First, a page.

Juniper Berry Identification


Juniper berries are produced by several different types of junipers, which are coniferous plants. They are female seed cones that are not really berries, but have scales that are both raised and fleshy. Juniper berries are derived from the juniper shrub, and are evergreens that are part of the Juniperus genus. They originate in the northern hemisphere and are commonly used as natural and herbal treatments.


All types of junipers produce juniper berries. However, not all of them are edible due to their extreme bitterness. Some well-known species of juniper berries are Juniperus communis, Juniperus sabina (which is toxic and therefore inedible), Juniperus californica, Juniperus deppeana, Juniperus phoenicea, Juniperus oxycedrus and Juniperus drupacea.


In terms of diameter, juniper berries are usually between four and 12 millimeters. Juniper berry scales and fleshy and raised, and together all form a solid covering for the seeds. When the berries are young, they are a green color. Over a course of approximately a year and a half, however, the berries turn into a blackish-purple color with maturity.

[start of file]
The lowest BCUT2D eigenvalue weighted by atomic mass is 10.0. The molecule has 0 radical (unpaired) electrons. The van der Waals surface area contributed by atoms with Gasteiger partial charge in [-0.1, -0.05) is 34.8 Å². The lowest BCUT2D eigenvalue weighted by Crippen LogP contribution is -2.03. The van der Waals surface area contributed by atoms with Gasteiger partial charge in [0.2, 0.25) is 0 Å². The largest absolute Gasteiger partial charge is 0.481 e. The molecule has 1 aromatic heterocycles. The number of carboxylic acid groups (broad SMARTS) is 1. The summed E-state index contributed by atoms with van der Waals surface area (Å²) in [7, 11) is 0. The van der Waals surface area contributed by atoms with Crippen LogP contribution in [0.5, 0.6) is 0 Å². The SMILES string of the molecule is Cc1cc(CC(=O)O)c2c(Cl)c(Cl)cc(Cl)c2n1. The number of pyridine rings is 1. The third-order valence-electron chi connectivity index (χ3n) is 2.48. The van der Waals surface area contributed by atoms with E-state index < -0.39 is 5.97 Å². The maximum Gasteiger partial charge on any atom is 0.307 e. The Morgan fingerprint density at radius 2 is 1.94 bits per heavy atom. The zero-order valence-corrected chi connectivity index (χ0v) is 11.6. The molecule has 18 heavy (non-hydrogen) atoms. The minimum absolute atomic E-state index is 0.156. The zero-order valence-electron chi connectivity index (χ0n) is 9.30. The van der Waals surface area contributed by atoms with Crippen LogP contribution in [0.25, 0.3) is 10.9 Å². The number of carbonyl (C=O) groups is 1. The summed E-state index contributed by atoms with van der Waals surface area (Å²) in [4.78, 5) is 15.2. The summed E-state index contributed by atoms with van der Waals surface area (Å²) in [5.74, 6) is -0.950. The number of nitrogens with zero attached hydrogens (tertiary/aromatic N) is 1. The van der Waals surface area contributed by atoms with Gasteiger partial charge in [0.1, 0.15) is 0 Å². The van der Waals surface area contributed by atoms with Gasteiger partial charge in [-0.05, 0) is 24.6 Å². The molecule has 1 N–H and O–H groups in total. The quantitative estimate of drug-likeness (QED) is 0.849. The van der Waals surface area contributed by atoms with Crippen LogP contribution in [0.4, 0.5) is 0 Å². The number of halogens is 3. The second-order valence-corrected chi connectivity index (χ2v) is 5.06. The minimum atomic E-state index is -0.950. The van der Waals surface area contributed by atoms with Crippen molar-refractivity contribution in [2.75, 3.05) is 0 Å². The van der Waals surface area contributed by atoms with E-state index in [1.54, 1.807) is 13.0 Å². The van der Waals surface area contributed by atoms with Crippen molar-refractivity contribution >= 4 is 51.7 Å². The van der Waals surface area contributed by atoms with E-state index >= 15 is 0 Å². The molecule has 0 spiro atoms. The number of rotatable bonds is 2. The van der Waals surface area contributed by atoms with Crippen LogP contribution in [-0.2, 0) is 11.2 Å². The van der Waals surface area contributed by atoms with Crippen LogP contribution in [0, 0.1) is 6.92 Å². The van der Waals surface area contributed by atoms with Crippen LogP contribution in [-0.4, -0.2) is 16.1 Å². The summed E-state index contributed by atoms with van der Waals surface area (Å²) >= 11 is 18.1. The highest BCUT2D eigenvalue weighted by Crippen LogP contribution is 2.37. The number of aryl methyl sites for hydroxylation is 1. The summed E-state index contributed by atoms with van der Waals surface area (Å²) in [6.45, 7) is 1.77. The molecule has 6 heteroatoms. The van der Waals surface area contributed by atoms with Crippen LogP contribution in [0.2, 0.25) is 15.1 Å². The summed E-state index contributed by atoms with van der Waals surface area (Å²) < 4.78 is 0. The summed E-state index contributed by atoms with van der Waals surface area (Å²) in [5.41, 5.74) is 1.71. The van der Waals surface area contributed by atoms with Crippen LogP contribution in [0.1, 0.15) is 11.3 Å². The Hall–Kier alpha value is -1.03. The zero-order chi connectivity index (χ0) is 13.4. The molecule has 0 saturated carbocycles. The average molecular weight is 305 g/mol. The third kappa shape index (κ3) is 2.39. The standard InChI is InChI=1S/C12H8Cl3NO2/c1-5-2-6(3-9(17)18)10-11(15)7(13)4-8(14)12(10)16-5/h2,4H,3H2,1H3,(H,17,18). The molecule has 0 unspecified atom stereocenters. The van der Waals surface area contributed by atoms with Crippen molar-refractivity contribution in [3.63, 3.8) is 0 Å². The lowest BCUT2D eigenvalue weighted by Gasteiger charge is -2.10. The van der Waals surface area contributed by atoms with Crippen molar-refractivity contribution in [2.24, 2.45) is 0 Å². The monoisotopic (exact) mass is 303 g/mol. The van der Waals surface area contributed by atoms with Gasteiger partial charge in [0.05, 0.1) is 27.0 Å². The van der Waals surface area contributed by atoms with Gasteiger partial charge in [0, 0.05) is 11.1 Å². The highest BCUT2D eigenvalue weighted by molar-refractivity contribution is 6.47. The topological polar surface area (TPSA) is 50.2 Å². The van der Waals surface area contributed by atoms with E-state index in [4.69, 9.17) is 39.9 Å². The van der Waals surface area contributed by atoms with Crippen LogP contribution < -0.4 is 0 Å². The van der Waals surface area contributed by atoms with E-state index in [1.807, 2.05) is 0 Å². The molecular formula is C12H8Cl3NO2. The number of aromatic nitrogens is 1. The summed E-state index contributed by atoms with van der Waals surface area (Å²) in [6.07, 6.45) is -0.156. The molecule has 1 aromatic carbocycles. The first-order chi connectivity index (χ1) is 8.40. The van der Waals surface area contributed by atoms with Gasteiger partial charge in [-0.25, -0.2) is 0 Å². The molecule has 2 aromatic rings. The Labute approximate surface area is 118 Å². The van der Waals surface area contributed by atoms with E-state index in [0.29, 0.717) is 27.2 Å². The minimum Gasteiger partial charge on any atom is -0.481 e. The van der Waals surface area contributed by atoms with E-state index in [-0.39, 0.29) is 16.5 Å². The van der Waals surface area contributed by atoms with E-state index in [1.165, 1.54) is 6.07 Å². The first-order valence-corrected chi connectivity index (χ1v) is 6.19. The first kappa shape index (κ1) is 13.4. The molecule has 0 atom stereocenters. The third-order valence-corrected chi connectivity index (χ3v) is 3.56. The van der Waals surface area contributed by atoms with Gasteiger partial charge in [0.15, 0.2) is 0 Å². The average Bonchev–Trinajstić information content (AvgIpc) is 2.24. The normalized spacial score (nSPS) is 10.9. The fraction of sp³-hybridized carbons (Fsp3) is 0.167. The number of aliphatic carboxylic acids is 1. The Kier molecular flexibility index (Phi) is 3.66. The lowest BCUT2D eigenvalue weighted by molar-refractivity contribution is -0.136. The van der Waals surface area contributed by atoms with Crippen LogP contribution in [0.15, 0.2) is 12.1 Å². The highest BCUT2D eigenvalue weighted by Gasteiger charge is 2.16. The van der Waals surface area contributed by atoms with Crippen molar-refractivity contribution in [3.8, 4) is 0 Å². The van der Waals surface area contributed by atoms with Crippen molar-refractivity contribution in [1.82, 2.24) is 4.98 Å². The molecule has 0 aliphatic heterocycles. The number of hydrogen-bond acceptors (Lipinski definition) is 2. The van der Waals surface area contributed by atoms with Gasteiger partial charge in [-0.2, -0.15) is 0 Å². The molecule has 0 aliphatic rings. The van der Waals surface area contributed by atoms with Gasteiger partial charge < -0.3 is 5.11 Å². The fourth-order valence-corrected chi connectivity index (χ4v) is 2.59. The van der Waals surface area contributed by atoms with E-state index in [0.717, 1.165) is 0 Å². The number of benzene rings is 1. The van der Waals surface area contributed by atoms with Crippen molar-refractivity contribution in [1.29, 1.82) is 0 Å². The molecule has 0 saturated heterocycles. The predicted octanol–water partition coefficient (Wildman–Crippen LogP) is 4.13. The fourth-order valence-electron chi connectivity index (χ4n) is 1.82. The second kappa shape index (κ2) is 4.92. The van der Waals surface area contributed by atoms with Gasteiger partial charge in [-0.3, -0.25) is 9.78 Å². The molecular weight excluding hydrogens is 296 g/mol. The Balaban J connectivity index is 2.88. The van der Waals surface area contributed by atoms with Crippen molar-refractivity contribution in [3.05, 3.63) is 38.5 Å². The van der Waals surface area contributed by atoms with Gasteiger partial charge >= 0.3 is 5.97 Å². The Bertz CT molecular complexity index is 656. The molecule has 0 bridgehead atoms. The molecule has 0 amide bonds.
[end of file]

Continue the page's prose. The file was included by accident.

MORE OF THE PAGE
Juniper berries offer various culinary purposes. In Nordic cuisine, the berries add a strong flavor to meat dishes, particularly wild birds (such as woodcock and blackbird). They are also used as gin flavoring, particularly for Dutch liquor. One variety of juniper berries (Juniperus communis) is used to make a spice in European fare. In Central European cuisine (particularly Hungarian, German, Austrian and Czech), juniper berries often accompany roasts. The berries enhance the flavors of meat, stew, stuffing, sausages and soups, and are often used for marinades and sauerkraut.

Herbal Remedy

The oil of juniper berries is often used as a herbal treatment. It is used as a stomachic, carminative and diuretic to treat conditions and symptoms such as bladder and kidney diseases and indigestion. Juniper berries often are used to manage chest discomfort as well, particularly in France. It is also used for bladder conditions.

Side Effects

Juniper berries rarely cause any side effects. However, use of juniper berries for an extended period of time could reduce the body's level of potassium and also result in fluid loss.

Keywords: juniper berries, oil of juniper, Juniperus communis

About this Author

Isabel Prontes is a freelance writer and traveler residing in Manhattan, NY. She has traveled to five continents and counting. Her work has appeared on a number of websites, such as Travels, and "Happy Living Magazine." Prontes has a professional background in public relations; she received a bachelor's degree in communication studies from Pace University.